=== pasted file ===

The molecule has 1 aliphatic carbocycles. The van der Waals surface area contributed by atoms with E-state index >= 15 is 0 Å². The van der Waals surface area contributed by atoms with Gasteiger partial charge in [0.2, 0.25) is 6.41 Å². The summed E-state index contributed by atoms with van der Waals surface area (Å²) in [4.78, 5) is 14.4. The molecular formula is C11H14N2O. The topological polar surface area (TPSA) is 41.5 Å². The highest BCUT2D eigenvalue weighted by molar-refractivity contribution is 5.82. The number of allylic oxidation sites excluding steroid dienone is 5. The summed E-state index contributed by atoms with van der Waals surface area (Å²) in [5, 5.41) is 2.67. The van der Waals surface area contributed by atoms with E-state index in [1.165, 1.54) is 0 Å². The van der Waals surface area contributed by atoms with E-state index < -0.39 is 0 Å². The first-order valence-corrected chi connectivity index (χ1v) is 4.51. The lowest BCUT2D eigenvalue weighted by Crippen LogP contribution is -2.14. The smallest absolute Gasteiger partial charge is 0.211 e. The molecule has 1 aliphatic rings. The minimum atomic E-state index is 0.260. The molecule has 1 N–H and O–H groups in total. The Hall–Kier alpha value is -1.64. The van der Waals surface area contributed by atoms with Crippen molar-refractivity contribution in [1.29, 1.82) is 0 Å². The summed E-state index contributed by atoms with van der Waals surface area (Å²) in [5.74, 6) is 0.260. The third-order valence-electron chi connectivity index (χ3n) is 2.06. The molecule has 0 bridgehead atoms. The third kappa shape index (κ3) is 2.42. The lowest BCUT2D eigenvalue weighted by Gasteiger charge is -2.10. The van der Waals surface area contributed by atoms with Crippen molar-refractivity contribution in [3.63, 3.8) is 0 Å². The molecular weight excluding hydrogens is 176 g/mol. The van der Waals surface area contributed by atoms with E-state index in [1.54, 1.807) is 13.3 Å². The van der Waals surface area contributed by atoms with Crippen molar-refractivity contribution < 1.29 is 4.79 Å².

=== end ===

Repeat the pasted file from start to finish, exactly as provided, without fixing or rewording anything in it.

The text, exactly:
The molecule has 1 aliphatic carbocycles. The van der Waals surface area contributed by atoms with E-state index >= 15 is 0 Å². The van der Waals surface area contributed by atoms with Gasteiger partial charge in [0.2, 0.25) is 6.41 Å². The summed E-state index contributed by atoms with van der Waals surface area (Å²) in [4.78, 5) is 14.4. The molecular formula is C11H14N2O. The topological polar surface area (TPSA) is 41.5 Å². The highest BCUT2D eigenvalue weighted by molar-refractivity contribution is 5.82. The number of allylic oxidation sites excluding steroid dienone is 5. The summed E-state index contributed by atoms with van der Waals surface area (Å²) in [5, 5.41) is 2.67. The van der Waals surface area contributed by atoms with E-state index in [1.165, 1.54) is 0 Å². The van der Waals surface area contributed by atoms with E-state index < -0.39 is 0 Å². The first-order valence-corrected chi connectivity index (χ1v) is 4.51. The lowest BCUT2D eigenvalue weighted by Crippen LogP contribution is -2.14. The smallest absolute Gasteiger partial charge is 0.211 e. The molecule has 1 aliphatic rings. The minimum atomic E-state index is 0.260. The molecule has 1 N–H and O–H groups in total. The Hall–Kier alpha value is -1.64. The van der Waals surface area contributed by atoms with Crippen molar-refractivity contribution in [1.29, 1.82) is 0 Å². The summed E-state index contributed by atoms with van der Waals surface area (Å²) in [5.74, 6) is 0.260. The third-order valence-electron chi connectivity index (χ3n) is 2.06. The molecule has 0 bridgehead atoms. The third kappa shape index (κ3) is 2.42. The lowest BCUT2D eigenvalue weighted by Gasteiger charge is -2.10. The van der Waals surface area contributed by atoms with Crippen molar-refractivity contribution in [3.63, 3.8) is 0 Å². The molecular weight excluding hydrogens is 176 g/mol. The van der Waals surface area contributed by atoms with E-state index in [1.54, 1.807) is 13.3 Å². The van der Waals surface area contributed by atoms with Crippen molar-refractivity contribution < 1.29 is 4.79 Å².